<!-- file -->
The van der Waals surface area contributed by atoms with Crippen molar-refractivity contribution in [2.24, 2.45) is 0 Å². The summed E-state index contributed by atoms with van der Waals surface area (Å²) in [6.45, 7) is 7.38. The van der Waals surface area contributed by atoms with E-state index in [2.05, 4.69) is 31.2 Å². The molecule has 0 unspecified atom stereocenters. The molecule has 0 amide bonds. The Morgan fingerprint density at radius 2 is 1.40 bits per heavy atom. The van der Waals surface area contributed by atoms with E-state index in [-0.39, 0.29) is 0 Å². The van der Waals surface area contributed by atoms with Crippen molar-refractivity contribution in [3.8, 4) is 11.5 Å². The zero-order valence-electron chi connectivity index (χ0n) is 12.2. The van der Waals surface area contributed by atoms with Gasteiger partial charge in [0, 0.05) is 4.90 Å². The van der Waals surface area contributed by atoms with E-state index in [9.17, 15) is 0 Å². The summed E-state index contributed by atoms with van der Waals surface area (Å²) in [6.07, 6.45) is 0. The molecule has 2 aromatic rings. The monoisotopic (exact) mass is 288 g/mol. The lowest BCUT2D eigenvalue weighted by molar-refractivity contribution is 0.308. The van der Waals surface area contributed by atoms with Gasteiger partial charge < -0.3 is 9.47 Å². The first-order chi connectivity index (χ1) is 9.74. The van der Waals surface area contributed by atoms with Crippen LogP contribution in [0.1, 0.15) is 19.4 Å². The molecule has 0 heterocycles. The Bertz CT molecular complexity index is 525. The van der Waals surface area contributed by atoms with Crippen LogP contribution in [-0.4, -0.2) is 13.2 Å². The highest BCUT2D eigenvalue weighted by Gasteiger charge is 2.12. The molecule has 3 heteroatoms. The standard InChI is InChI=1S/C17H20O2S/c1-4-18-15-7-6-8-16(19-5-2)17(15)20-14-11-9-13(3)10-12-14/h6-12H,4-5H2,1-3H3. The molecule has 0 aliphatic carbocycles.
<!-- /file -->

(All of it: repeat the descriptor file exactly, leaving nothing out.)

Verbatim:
The van der Waals surface area contributed by atoms with Crippen molar-refractivity contribution in [2.24, 2.45) is 0 Å². The summed E-state index contributed by atoms with van der Waals surface area (Å²) in [6.45, 7) is 7.38. The van der Waals surface area contributed by atoms with E-state index in [2.05, 4.69) is 31.2 Å². The molecule has 0 unspecified atom stereocenters. The molecule has 0 amide bonds. The Morgan fingerprint density at radius 2 is 1.40 bits per heavy atom. The van der Waals surface area contributed by atoms with E-state index in [-0.39, 0.29) is 0 Å². The van der Waals surface area contributed by atoms with Crippen molar-refractivity contribution in [3.8, 4) is 11.5 Å². The zero-order valence-electron chi connectivity index (χ0n) is 12.2. The van der Waals surface area contributed by atoms with Gasteiger partial charge in [0, 0.05) is 4.90 Å². The van der Waals surface area contributed by atoms with E-state index in [9.17, 15) is 0 Å². The summed E-state index contributed by atoms with van der Waals surface area (Å²) in [6.07, 6.45) is 0. The molecule has 2 aromatic rings. The monoisotopic (exact) mass is 288 g/mol. The lowest BCUT2D eigenvalue weighted by molar-refractivity contribution is 0.308. The van der Waals surface area contributed by atoms with Gasteiger partial charge < -0.3 is 9.47 Å². The first-order chi connectivity index (χ1) is 9.74. The van der Waals surface area contributed by atoms with Crippen LogP contribution in [0.1, 0.15) is 19.4 Å². The molecule has 0 heterocycles. The Bertz CT molecular complexity index is 525. The van der Waals surface area contributed by atoms with Crippen LogP contribution in [-0.4, -0.2) is 13.2 Å². The highest BCUT2D eigenvalue weighted by Gasteiger charge is 2.12. The molecule has 3 heteroatoms. The standard InChI is InChI=1S/C17H20O2S/c1-4-18-15-7-6-8-16(19-5-2)17(15)20-14-11-9-13(3)10-12-14/h6-12H,4-5H2,1-3H3. The molecule has 0 aliphatic carbocycles.